Aug 22, 2022 - Economy & Business

Apprenticeships are going beyond the trades

Illustration of an upward arrow shaped clip on name tag that says in training
Illustration: Natalie Peeples/Axios

Apprenticeship programs for people without college diplomas are back on the rise after a brief dip during the COVID-19 pandemic — and they're gaining traction in new fields.

Why it matters: With the average cost of a four-year degree skyrocketing, apprenticeships — in which someone typically without a relevant college education is trained to do a certain job while earning wages — can be an appealing alternative.

  • Such programs can help employers tap more diverse talent pools, given that Black and Hispanic people graduate college at lower rates than other groups.
  • And they can help ensure the country has enough workers in high-priority fields.

Driving the news: Multiverse, a startup that runs paid apprenticeship programs in partnership with major companies, raised $220 million at a $1.7 billion valuation this summer.

  • The company's aim, CEO Euan Blair tells Axios, is to popularize apprenticeships in fields without a long history of the practice, like software engineering.
  • It's also trying to help companies find workers who might not otherwise reach their candidate pool.
  • Multiverse is working with more than 500 companies and organizations, from Fortune 500 titans like Verizon, Visa and Cisco to upstarts like ClassPass and Box.

What they're saying: "We have allowed college admissions officers to become the gatekeepers of access to the best jobs in the labor market," says Blair.

  • And that's "despite the fact there's not a correlation between academics and job performance, despite the fact that colleges themselves have not been doing a great job on equity or cost on the people that go through that system," he adds.

The Biden administration, meanwhile, is pushing apprenticeships through Department of Labor initiatives, including an apprenticeship ambassador program and a 120-day cybersecurity apprenticeship "sprint," or all-out recruiting effort.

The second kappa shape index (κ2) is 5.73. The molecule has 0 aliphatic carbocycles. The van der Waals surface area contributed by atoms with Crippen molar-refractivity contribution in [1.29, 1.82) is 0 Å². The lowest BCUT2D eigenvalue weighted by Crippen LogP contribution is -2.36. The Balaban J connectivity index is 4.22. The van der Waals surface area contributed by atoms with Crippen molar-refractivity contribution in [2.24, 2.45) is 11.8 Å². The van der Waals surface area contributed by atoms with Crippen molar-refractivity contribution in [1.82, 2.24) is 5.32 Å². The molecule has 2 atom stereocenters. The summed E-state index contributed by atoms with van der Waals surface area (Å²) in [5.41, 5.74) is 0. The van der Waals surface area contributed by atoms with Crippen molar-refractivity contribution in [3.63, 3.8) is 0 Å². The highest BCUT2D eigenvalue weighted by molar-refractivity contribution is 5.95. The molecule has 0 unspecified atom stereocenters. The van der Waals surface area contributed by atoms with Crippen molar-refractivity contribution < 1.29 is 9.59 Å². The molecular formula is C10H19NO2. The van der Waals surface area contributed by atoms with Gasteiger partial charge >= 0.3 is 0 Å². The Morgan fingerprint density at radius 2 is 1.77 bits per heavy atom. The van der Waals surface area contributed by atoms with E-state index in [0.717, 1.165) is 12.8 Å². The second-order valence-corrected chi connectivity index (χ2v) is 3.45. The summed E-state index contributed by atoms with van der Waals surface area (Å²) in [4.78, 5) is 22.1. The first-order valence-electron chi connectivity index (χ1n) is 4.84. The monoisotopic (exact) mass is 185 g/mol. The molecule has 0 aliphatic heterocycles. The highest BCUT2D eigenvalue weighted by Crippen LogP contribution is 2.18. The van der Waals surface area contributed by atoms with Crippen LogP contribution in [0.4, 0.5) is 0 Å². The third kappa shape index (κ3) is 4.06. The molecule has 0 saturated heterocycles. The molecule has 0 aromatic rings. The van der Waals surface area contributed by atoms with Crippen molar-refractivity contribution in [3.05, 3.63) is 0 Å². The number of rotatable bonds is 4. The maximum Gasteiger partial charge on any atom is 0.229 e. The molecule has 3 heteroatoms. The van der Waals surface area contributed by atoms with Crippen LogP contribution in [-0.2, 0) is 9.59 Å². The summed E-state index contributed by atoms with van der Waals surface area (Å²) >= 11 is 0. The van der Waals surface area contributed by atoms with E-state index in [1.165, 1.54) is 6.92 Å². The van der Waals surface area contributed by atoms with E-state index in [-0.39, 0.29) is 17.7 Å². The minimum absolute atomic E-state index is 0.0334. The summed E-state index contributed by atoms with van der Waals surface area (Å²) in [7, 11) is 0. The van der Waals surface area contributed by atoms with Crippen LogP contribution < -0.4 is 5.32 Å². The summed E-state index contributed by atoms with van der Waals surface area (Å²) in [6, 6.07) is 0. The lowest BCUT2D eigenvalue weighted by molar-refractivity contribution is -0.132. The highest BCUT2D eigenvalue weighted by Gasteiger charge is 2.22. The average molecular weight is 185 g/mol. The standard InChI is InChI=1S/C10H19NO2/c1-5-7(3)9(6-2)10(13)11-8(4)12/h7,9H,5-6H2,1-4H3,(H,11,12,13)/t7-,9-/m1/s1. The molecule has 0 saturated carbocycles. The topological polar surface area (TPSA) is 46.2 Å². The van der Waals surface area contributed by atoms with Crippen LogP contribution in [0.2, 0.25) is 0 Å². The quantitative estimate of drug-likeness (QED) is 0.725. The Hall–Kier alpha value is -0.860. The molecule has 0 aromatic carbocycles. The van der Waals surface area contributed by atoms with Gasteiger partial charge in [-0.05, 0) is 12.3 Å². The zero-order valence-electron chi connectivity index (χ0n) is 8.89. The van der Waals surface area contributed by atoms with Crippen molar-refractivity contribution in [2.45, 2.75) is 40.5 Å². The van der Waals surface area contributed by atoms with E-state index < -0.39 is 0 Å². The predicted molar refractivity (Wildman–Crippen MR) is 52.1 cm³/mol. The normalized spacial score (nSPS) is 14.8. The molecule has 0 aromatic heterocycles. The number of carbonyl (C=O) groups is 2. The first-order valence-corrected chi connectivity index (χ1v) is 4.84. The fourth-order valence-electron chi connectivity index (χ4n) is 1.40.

• Apprenticeship efforts can complement legislation like the recently passed semiconductor bill and Inflation Reduction Act, says Department of Labor acting assistant secretary Brent Parton.
  • Both bills aim to spark domestic growth in next-gen industries, which in turn ratchets up the need for highly skilled workers.
  • Apprenticeship programs are a powerful way to help employers "and do it in a way that is creating equitable opportunities," Parton says.

By the numbers: More than 241,000 people began a registered apprenticeship last year, per Labor Department figures — a 9% increase from the prior year, though still shy of pre-pandemic numbers.

  • 9,000 people in the U.S. and U.K. are currently enrolled in or have completed a Multiverse apprenticeship.
  • 90% of those participants stayed on with the company where they apprenticed.

Yes, but: Plenty of hiring managers still view a college degree as table stakes for new hires.

  • Plus, companies have always had to train new workers to do specific jobs — so to some extent, apprenticeships are a way to formalize training that's already happening.

What's next: Apprenticeship advocates are optimistic they'll convert skeptics over time.

  • Once someone gets a foot in the corporate door, their formal educational background tends to matter less over time.
  • "If you're an AT&T exec, and someone's been at Verizon, you don't really care about them having a degree or not having a degree, right?" he says.
  • "You care about — what was their performance like at Verizon, what kind of roles did they fill, what sort of feedback would others have on them? You've got more data points at that point than the academic degree, which then becomes almost superfluous."
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